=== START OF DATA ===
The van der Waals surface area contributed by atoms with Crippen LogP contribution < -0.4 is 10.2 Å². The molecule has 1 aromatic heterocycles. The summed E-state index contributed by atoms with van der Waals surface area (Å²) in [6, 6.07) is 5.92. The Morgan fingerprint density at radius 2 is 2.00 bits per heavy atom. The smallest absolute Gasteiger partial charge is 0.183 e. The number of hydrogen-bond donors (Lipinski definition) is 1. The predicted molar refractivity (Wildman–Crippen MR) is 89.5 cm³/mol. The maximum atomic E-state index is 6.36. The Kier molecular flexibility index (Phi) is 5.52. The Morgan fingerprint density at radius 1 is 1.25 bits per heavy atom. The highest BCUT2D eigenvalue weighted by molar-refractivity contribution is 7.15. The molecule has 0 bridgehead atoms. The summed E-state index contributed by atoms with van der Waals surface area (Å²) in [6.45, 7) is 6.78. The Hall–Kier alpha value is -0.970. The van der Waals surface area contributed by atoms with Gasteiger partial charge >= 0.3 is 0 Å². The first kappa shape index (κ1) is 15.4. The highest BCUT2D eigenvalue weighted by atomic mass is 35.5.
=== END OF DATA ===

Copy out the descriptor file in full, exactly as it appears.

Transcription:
The van der Waals surface area contributed by atoms with Crippen LogP contribution < -0.4 is 10.2 Å². The molecule has 1 aromatic heterocycles. The summed E-state index contributed by atoms with van der Waals surface area (Å²) in [6, 6.07) is 5.92. The Morgan fingerprint density at radius 2 is 2.00 bits per heavy atom. The smallest absolute Gasteiger partial charge is 0.183 e. The number of hydrogen-bond donors (Lipinski definition) is 1. The predicted molar refractivity (Wildman–Crippen MR) is 89.5 cm³/mol. The maximum atomic E-state index is 6.36. The Kier molecular flexibility index (Phi) is 5.52. The Morgan fingerprint density at radius 1 is 1.25 bits per heavy atom. The highest BCUT2D eigenvalue weighted by molar-refractivity contribution is 7.15. The molecule has 0 bridgehead atoms. The summed E-state index contributed by atoms with van der Waals surface area (Å²) in [6.45, 7) is 6.78. The Hall–Kier alpha value is -0.970. The van der Waals surface area contributed by atoms with Gasteiger partial charge >= 0.3 is 0 Å². The first kappa shape index (κ1) is 15.4. The highest BCUT2D eigenvalue weighted by atomic mass is 35.5.